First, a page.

AIM: The nervous, endocrine and immune systems are connected by shared neurotransmitters, hormones and cytokines. The function of these systems shows patterns of circadian rhythmicity and a number of age-related changes in the 24-h hormonal and non-hormonal rhythms have been found in older human beings. The aim of this study was to evaluate integration among the nervous, endocrine and immune systems in the elderly.
METHODS: Cortisol and melatonin serum levels were measured and lymphocyte subpopulation analyses were performed on blood samples collected every 4 h for 24 h from 15 healthy young-middle-aged subjects (range 36-55 years, mean age±standard error [SE] 44.08±1.76) and 15 healthy old-aged subjects (range 67-79 years, mean age±SE 68.52±1.27).
RESULTS: There was a statistically significant difference between the groups in the observed values of CD20 (total B cells higher in young-middle-aged subjects, P=0.02), CD25 (activated T cells with expression of the α-chain of interleukin-2 receptor, higher in elderly subjects, P=0.04) and DR+ T cells (activated T cells higher in elderly subjects, P=0.01). There were different correlations among lymphocyte subpopulations and hormone serum levels in young and middle-aged subjects in compared to old-aged subjects. In the group of young-middle-aged subjects, a clear circadian rhythm was validated for the time-qualified changes of all the factors studied. In the group of elderly subjects, a clear circadian rhythm was validated for the nyctohemeral changes of CD3 (with a phase delay of 3 h), CD8, CD4/CD8 ratio, CD16, CD25 (in opposite phase), cortisol (with a phase delay of 1 h) and melatonin.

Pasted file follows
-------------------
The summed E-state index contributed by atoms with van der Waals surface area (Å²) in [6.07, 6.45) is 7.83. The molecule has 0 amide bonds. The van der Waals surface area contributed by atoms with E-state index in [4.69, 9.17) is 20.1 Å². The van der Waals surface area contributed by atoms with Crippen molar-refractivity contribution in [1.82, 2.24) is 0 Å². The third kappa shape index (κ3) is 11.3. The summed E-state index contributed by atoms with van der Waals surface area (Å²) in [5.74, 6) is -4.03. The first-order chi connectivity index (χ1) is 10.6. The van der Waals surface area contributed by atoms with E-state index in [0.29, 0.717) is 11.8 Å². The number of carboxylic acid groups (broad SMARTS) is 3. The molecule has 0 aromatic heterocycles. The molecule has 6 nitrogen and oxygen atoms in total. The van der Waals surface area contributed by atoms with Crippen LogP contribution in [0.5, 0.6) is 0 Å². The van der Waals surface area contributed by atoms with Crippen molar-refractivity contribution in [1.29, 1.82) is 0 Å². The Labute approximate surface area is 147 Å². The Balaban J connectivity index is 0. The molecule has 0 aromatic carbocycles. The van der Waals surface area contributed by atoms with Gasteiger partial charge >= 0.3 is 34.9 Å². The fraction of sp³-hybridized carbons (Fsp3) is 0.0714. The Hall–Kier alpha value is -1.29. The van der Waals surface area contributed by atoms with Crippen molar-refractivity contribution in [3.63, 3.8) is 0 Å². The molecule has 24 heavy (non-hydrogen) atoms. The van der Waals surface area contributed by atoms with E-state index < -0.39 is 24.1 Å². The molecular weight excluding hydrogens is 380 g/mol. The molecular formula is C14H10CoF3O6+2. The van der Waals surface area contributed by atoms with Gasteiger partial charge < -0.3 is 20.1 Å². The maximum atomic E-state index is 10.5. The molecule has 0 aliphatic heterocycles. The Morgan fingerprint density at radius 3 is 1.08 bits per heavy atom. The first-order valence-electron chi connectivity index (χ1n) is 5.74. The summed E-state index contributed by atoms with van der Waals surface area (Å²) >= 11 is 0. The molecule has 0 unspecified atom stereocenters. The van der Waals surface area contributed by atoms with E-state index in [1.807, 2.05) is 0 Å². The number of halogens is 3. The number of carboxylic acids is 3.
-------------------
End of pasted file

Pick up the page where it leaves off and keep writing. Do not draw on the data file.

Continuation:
CONCLUSION: The results of the current study show that aging is associated with enhanced responsiveness of the T-cell compartment, impairment of B-cell compartment and alterations in temporal architecture and correlations of neuroendocrine-immune parameters.
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